I will, as ever, try to answer all of the hon. Gentleman’s questions. If I miss one, it is inadvertent. I know that the Lords Minister will be writing a substantial letter, so I will ensure that reaches the hon. Gentleman. I am sure that my noble Friend Lord Gardiner of Kimble will pick up on some of the points that have been made in both Houses in the last two days.

On the general point, I will not get involved in the discussion about whether we should be here, but I heard what the hon. Gentleman said to you, Sir David. Negative SIs are published and are fully available for parliamentary scrutiny and debate, so I will not get involved in that debate either.

On why this SI was not debated at the time of the first official controls instrument, we laid that at the start of November and debated and published it by mid-December, because that was a condition of the Commission for us to be listed as a third country, which was critical for the movement of some goods that are imported into the UK. Given the complexity of the legislative amendments made to the whole body of retained EU legislation, we decided to deliver the amendments through two separate statutory instruments. There was no secrecy or peculiarity about that; it was merely a practical step and it is why we are here today. Both SIs were laid before the House in December—one on 9 December, and the other on 22 December—so they have been available to be scrutinised openly. That was what they were there for and the explanatory note makes that clear, so I do not think there has been any secrecy about the position.

I have read the Friends of the Earth queries, which are technical. The Minister in the other place made it clear that they required a detailed response, so I will leave those for the substantive letter from the Department. On border control posts and infrastructure, I have not read the Lords debate, but I suspect the other place was told that DEFRA had approved expressions of interests for 29 new BCPs from providers in England and Wales. The Animal and Plant Health Agency tells us that the building is progressing and it is confident that they can be ready by July. Two further applications are under consideration and further expressions of interest are expected in Scotland. That work is under way, and the teams working on it are hopeful—indeed, they expect—that it will be completed in time.

DEFRA is working with port health authorities, APHA and the Food Standards Agency to recruit and train the additional staff required for each stage of the import regime. We have recruited 176 plant health and seed inspectors who are in post now, and we expect their number to increase to up to 300 by July. For animals and animal products, we expect to employ 200 inspectors by April and a further 80 by July, together with 360 administrative staff. Recruitment has been ongoing since at least November and training is happening. A great deal of work is being done to get ready for our sensible, pragmatic and phased approach to bringing in the border checks. The EU reference laboratories are not covered in the official controls regulations, but I will write separately to the hon. Gentleman on that matter.

Continuing to try answer the questions in order, we are confident that we have enough trained vets. We made surge capacity of vets available over this period but not much has been used, so there is still spare surge capacity. I would never say that the situation is not challenging for exporters; I know it is, but we are confident that there is enough capacity at the moment and surge capacity is there if individuals need it.

I ask the hon. Gentleman to refer specific cases to me and my officials, who are working hand in hand to support companies that are trying to export. We will willingly take them up. I also encourage anybody trying to export to make full use of our training programmes, webinars and individual support. There is a great deal of support to get businesses ready for the new checks.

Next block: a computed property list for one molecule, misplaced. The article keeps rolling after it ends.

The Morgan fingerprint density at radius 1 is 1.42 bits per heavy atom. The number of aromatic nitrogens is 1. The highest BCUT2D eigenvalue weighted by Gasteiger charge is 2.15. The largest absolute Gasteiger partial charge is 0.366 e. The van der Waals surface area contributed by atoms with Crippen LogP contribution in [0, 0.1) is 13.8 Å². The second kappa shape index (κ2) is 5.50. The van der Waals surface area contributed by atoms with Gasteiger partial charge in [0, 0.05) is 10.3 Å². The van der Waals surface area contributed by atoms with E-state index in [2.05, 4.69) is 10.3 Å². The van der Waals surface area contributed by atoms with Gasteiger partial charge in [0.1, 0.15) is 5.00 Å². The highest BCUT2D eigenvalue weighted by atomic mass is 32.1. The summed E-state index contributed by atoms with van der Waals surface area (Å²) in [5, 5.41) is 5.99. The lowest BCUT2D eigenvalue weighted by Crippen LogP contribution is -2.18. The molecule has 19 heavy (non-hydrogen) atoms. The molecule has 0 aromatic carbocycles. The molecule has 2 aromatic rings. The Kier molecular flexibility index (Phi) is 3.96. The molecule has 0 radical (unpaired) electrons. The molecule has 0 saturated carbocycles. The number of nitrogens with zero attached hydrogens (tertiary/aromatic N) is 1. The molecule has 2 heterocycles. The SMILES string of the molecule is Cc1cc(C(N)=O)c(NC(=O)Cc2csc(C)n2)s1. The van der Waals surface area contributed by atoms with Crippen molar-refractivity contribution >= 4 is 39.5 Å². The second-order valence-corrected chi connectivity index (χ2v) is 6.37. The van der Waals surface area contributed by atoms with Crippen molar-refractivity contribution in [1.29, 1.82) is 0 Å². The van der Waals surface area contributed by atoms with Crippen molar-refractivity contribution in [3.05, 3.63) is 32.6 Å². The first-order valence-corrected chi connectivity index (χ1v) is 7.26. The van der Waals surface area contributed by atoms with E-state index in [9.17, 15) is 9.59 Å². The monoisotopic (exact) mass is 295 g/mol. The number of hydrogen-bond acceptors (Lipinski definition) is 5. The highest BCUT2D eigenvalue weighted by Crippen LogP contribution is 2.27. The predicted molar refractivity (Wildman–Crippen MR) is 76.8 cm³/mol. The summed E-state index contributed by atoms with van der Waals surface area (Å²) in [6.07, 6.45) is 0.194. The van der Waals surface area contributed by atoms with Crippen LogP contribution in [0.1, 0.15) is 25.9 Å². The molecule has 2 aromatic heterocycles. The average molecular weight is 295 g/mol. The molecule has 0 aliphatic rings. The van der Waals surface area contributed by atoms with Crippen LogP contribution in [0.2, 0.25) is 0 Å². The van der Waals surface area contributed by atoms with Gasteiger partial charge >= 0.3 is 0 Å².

That was not quite the question I was asking, although we are all concerned about the availability of vets. The suggestion from Friends of the Earth is that within these changes Minsters may have given themselves the ability to reduce veterinary oversight, which is another way of dealing with the problem but not one that many would be happy with.

Certainly, the intention behind the statutory instruments is to have a robust system in place for protecting our biosecurity. I remember debating last year with the hon. Gentleman how to tailor our approach so that biosecurity in this country could be done better than over an entire continent. I will make sure that the my noble Friend Lord Gardiner answers the point made by Friends of the Earth, because I am not absolutely certain what point it is worried about, but I will look into it and make sure that the hon. Gentleman is copied into that letter.

Even though the second SI is clearly about NI to GB, a question was posed about what progress has been made on equivalence, and although that issue is not specifically in scope, I think it is only fair that I answer it briefly. If I may summarise, the question is what progress has been made in UK-EU equivalence negotiations. DEFRA submitted applications for third-country equivalence on a number of occasions, as I outlined many times last year. In late December, the EU formally confirmed that it would grant equivalence for seed and other propagating material and would lift prohibitions on ware potatoes, for example. The EU has published an equivalence decision for fruit and vegetable propagating material, which also included lifting the prohibition on ware potatoes, and we are currently waiting for it to reach a Council decision on forest reproductive material and agricultural seed. We are pushing the EU very hard for a timeline for that decision. We continue to push on a regular basis for the lifting of the prohibition, and we are pursuing an application under article 44 of the plant health regulation on the equivalence of plant health measures generally.

I hope that that deals with the substance of the questions, and I commend these two instruments to the Committee.

Question put and agreed to.



That the Committee has considered the draft Plant Health (Amendment) (EU Exit) Regulations 2020.—(Victoria Prentis.)

Committee rose.